SuttaCentral

Facebook is bad and you should stop using it


#83

It becomes involuntary for Farcebook addicts. :yum:


#84

In a post that combines Facebook utility, another post here on D&D on Rape Gangs in Burma (reprehensible horror for the Rohingya ), violence, empowerment of women, Buddhism,and other themes, I stumbled upon this video this morning on Facebook, to share:


#85

People seem unwilling to accept the strong likelihood that it’s Game Over for humanity.

Climate change gets anemic attention, and many doubt it. But that’s only one prong of the trident here, the others being overpopulation and unequal living standards.

Such amazing communication about these issues is possible, but it’s too late to matter in any substantive way, I think.


#86

Some of the complaints above about the harmful effects of the internet or information technology hardware do not appear to have much to do with Facebook. If someone is addicted to their phone, for example, it is very possible that they are just addicted to their ongoing text message gossip among their peer group - or to Twitter, Instagram, Pinterest, Reddit, a favorite blog, porn, or something else.

I want to mention a few reasons why my own experiences with Facebook seem, on the whole, much more wholesome than the experiences I have had with most other locations on the internet.

Much of the internet is anonymous, but Facebook is generally not. Anonymity gives people the opportunity to express themselves licentiously, without putting the reputation of their public identity at risk. The results are not always salubrious. Several blogs I once visited have been ruined because the conversation is dominated by a handful of toxic, angry lunatics, identified only by a nickname or a first name, with an open invitation to disgorge all of the hateful misery they are experiencing on the heads of everyone who happens to be available. Anonymity also provides more opportunities for marketers, public relations professionals, and various kinds of propagandists to ply their trades deceptively, while adopting an appearance of neutrality.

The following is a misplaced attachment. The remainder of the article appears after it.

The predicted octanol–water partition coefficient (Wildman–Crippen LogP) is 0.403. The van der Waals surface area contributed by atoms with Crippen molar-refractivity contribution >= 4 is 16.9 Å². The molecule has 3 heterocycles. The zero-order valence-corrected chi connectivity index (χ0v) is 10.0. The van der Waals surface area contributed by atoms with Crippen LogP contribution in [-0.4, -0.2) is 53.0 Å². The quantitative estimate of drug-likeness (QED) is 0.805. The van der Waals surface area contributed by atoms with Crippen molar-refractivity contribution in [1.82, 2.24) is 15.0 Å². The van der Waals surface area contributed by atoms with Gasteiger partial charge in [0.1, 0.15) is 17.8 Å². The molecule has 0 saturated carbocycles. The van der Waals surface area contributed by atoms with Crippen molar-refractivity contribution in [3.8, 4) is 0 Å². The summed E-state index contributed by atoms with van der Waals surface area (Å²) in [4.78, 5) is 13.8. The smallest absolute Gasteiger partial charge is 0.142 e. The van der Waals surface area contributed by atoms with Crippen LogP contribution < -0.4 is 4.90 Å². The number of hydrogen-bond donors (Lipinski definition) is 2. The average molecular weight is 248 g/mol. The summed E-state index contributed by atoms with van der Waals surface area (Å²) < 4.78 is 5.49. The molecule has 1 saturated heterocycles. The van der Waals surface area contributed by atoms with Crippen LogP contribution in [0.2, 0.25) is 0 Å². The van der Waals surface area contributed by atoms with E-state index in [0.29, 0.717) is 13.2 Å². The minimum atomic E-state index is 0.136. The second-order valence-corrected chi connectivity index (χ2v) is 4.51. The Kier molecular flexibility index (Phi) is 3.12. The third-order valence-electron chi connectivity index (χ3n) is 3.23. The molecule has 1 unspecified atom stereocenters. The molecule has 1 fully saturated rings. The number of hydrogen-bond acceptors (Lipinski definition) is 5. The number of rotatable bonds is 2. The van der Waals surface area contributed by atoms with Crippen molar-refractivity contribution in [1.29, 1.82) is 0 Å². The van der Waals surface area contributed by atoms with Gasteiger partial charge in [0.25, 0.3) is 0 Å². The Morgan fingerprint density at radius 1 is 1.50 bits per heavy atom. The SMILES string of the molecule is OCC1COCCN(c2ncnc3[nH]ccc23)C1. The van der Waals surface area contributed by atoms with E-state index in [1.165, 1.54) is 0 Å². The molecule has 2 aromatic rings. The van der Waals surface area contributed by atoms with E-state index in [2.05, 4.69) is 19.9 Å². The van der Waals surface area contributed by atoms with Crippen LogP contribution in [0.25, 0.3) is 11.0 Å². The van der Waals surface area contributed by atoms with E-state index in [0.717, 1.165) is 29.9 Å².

Many people on Facebook, I suspect most, have large collections of Facebook friends, and these collections are a much more diverse group than the groups they will interact with elsewhere on the internet, or in private life. On Facebook my friends include my close and extended families, friends of my family members, and their spouses and relatives, my co-workers, my former-co-workers, my academic and scholarly friends and associates, and all sorts of political and internet-based friends and associates. I experience a much wider range of opinions and attitudes than I do on any other internet site. Also, the presence of all of these people exerts a continuous pressure on me to be my most “responsible self” - a self I don’t mind exposing to almost everyone I know. If I behave badly on Facebook, my son sees it, my mom sees it, my business associates see it, my intellectual friends see it. If I express snobbish and disdainful attitudes among my intellectual friends, my less educationally advantaged friends see that, and would be hurt. If I express anti-intellectual attitudes among the latter, my more intellectual friends will view my words negatively. All of this pushes in the direction of maintaining an integrated, single identity, responsible to many people and interests at once.